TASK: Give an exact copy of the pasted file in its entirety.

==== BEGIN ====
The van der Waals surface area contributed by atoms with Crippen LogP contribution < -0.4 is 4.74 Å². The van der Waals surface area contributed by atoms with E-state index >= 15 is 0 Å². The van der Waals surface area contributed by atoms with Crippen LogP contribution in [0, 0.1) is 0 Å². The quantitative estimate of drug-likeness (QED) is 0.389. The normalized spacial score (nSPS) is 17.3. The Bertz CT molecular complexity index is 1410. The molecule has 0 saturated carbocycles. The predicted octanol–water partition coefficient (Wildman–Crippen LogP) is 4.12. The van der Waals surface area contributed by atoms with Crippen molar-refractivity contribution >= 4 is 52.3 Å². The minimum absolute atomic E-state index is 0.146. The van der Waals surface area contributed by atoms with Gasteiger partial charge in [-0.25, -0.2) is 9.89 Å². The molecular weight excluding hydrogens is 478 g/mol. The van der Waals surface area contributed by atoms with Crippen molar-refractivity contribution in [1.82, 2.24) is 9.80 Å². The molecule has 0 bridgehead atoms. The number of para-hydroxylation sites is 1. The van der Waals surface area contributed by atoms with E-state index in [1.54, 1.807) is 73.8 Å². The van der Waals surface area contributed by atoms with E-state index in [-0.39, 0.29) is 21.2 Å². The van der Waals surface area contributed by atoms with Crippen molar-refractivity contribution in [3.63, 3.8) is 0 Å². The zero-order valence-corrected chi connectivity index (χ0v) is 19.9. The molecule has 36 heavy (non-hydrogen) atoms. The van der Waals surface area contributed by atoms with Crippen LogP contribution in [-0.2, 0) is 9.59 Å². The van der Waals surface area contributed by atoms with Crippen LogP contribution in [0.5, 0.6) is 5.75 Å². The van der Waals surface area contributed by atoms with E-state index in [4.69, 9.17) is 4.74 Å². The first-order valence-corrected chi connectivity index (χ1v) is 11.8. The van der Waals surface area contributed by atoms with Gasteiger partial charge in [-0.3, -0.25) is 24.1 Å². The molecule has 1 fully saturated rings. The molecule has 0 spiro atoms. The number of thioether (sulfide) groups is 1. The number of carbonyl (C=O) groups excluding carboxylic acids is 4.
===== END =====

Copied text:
The van der Waals surface area contributed by atoms with Crippen LogP contribution < -0.4 is 4.74 Å². The van der Waals surface area contributed by atoms with E-state index >= 15 is 0 Å². The van der Waals surface area contributed by atoms with Crippen LogP contribution in [0, 0.1) is 0 Å². The quantitative estimate of drug-likeness (QED) is 0.389. The normalized spacial score (nSPS) is 17.3. The Bertz CT molecular complexity index is 1410. The molecule has 0 saturated carbocycles. The predicted octanol–water partition coefficient (Wildman–Crippen LogP) is 4.12. The van der Waals surface area contributed by atoms with Crippen molar-refractivity contribution >= 4 is 52.3 Å². The minimum absolute atomic E-state index is 0.146. The van der Waals surface area contributed by atoms with Gasteiger partial charge in [-0.25, -0.2) is 9.89 Å². The molecular weight excluding hydrogens is 478 g/mol. The van der Waals surface area contributed by atoms with Crippen molar-refractivity contribution in [1.82, 2.24) is 9.80 Å². The molecule has 0 bridgehead atoms. The number of para-hydroxylation sites is 1. The van der Waals surface area contributed by atoms with E-state index in [1.54, 1.807) is 73.8 Å². The van der Waals surface area contributed by atoms with E-state index in [-0.39, 0.29) is 21.2 Å². The van der Waals surface area contributed by atoms with Crippen molar-refractivity contribution in [3.63, 3.8) is 0 Å². The zero-order valence-corrected chi connectivity index (χ0v) is 19.9. The molecule has 36 heavy (non-hydrogen) atoms. The van der Waals surface area contributed by atoms with Crippen LogP contribution in [-0.2, 0) is 9.59 Å². The van der Waals surface area contributed by atoms with Crippen LogP contribution in [0.5, 0.6) is 5.75 Å². The van der Waals surface area contributed by atoms with E-state index in [4.69, 9.17) is 4.74 Å². The first-order valence-corrected chi connectivity index (χ1v) is 11.8. The van der Waals surface area contributed by atoms with Gasteiger partial charge in [-0.3, -0.25) is 24.1 Å². The molecule has 1 fully saturated rings. The molecule has 0 spiro atoms. The number of thioether (sulfide) groups is 1. The number of carbonyl (C=O) groups excluding carboxylic acids is 4.